Brandon Bernard put to death as the outgoing Trump administration rushes out lame-duck executions



A convicted murderer died by lethal injection on Thursday as the administration of President Donald Trump carries out a series of federal executions in its waning days in power, ignoring calls for clemency and COVID-19 outbreaks behind bars.

Brandon Bernard, a 40-year-old African-American inmate, was put to death at a prison in Terre Haute, Indiana, for his role in a 1999 double murder in Texas committed when he was 18 years old.

More than 500,000 people had signed petitions urging Mr Trump to commute Bernard’s sentence to life in prison, citing his age at the time of the crime and his good behaviour as an inmate.

Among those lending their support to Bernard was reality television star Kim Kardashian.

“At just a few months past 18 his brain was still developing,” Kardashian said. “While Brandon did participate in this crime, his role was minor compared to that of the other teens involved, two of whom are home from prison now.”

Bernard and four other black teenagers were convicted of abducting youth ministers Todd and Stacie Bagley, a white couple from Iowa. They forced them to withdraw cash before eventually shooting and burning them in their car.

Because the crime took place on a US military base it was tried in federal court.

The shooter, then-19-year-old Christopher Vialva, and Bernard, who lit the car on fire, were sentenced to death in 2000.

“Brandon made one terrible mistake at age 18. But he did not kill anyone, and he never stopped feeling shame and profound remorse for his actions in the crime that took the lives of Todd and Stacie Bagley,” his lawyer Robert C. Owen said in a statement after his death.

Vialva was executed by lethal injection in September but other participants who were under the age of 17 at the time avoided the death penalty.

Without a last-minute reprieve, Bernard became the ninth federal inmate to be executed since July, when the Trump administration resumed federal executions after a 17-year hiatus.

For 131 years, outgoing presidents traditionally suspended federal executions during the transition period.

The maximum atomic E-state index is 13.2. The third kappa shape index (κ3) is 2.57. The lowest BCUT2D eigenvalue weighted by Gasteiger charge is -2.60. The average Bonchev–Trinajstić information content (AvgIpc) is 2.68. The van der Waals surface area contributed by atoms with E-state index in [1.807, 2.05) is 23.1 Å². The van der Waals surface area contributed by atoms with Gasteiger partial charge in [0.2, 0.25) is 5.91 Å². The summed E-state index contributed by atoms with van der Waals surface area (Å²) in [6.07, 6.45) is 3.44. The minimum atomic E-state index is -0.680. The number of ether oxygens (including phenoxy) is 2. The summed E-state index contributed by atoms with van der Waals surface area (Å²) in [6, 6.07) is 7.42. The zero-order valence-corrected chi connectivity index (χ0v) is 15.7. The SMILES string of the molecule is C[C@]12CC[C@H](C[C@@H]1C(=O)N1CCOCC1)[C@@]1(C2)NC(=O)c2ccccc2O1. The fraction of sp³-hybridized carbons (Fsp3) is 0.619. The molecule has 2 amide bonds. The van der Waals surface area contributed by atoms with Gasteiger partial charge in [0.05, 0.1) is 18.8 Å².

‘Out of step’

The last federal execution is set for 15 January, just five days before Democrat Joe Biden is to be sworn into office. Mr Biden has pledged to end federal executions.

Before July, there had been only three federal executions in the past 45 years.

The Trump administration is “out of step with the way that the federal government has approached the death penalty in recent history,” said Ngozi Ndulue, research director at the Death Penalty Information Centre (DPIC).

Ms Ndulue said it is also at odds with public opinion on the death penalty.

Earlier Thursday, about 20 anti-death penalty protestors gathered outside the Justice Department holding signs reading “All Life Is Precious” and chanting “execution is not the solution”.

“There’s no reason to be carrying out these executions,” said Abraham Bonowitz, 53, director of Death Penalty Action. “We know that we can be saved from dangerous offenders and hold them accountable without executions.”

Chaz Howard, a 42-year-old minister, said he was “very sad that in the final days of this administration they’re rushing to kill people.”

“This administration is the opposite of pro-life. It’s like the most pro-death administration we’ve had in a long time,” Howard said.

Ms Ndulue said it is “really striking” that the government is “aggressively pursuing executions in the middle of a global pandemic.”

The coronavirus pandemic is raging in the United States with nearly 3,000 deaths reported on Thursday, bringing the total number to more than 290,000.

Amid the health crisis, even states such as Texas which carry out the most executions have suspended them out of concern for prison staff, witnesses and the relatives of victims.

In the week following the last federal execution, carried out on 19 November, six prison workers and the spiritual advisor of the condemned man tested positive for COVID-19.